Danica flags down rumour

Danica Patrick is in town for the Toronto International Auto Show this week. (Sun Media/Alex...

Danica Patrick is in town for the Toronto International Auto Show this week. (Sun Media/Alex Urosevic)

DEAN MCNULTY, SUN MEDIA

, Last Updated: 10:01 AM ET

Danica Patrick would like to thank the proposed American Formula One team for its interest in having her drive for it next season, but she really would have preferred a heads up before anything was announced.

Patrick then denied she's about to jump to the F-1 circus as was announced by the USF1 team earlier this week in London.

"Did you see any quotes from me in that press release?" she asked yesterday as she was promoting ticket sales for this summer's Honda Toronto Indy at the International Autoshow.

The 26-year-old darling of the vroom-vroom set, in fact, was more than a little perturbed at USF1 boss Ken Anderson for putting it out there that she was going to part of the program.

"I guess they were looking for publicity," Patrick said. "But nobody from that group has contacted me or my agent.

"The first I knew about it was when I read the (Associated Press) story from London."

Not that she isn't flattered.

After all, it's the dream of every open-wheel race car driver from the time they get fitted for their first fire suit to get to F-1. Patrick even left her Roscoe, Wis., home at the ripe old age of 16 to go to England in the hopes of experiencing the kind of open-wheel competition not available to kids in North America.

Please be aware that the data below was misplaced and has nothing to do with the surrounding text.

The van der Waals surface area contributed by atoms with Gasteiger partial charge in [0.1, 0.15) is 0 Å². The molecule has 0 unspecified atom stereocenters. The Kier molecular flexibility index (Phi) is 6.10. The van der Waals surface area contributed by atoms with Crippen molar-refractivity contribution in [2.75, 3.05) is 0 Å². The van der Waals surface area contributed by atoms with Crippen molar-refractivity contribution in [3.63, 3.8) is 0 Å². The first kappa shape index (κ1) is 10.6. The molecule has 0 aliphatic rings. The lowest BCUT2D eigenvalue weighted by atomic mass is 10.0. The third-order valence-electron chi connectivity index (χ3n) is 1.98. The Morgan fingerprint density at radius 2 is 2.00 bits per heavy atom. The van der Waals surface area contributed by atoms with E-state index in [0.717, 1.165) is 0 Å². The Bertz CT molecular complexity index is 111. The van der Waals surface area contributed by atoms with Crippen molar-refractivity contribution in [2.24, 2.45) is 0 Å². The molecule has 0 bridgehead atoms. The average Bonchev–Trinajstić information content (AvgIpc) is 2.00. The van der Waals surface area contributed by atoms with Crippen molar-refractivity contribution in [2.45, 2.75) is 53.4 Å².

Homesickness, however, brought her home after two seasons.

"You know that when I came back home in 2002, the Toronto Indy was my very first race," she said. "I was doing a test in the Barber Dodge series that ran at the Toronto Indy in those days. I must have done all right because I ended up getting a contract through the end of that season. I still have lots of goals and aspirations and F-1 is still out there to be tried."

Patrick said that her life pretty much has been a whirlwind since she first gained international acclaim by finishing fourth in her first Indianapolis 500 in 2005 and then becoming the first woman to lead a lap at the 2.5-mile Speedway the next year.

"I can't believe I am going into my fifth year of Indy Car racing," she said.

It took her until last year, however, before she broke into the win column, with a victory at the Honda Indy Japan at Twin Ring Motegi.

Patrick believes that with seven-time Toronto Indy winner Michael Andretti guiding her Andretti-Green No. 7 Honda, she'll be a contender for an Indy Racing League championship this season.

"We have the resources to do it," she said. "I have a good feeling about this season."

She also believes that Toronto will have a big part to play in that success, if it comes.

"Toronto has always been a favourite place for me to race and just to visit," she said. "It's a city where fans know and are fans of open-wheel racing."

So it should not come as a surprise if she's on the podium come July 11 at Exhibition Place.


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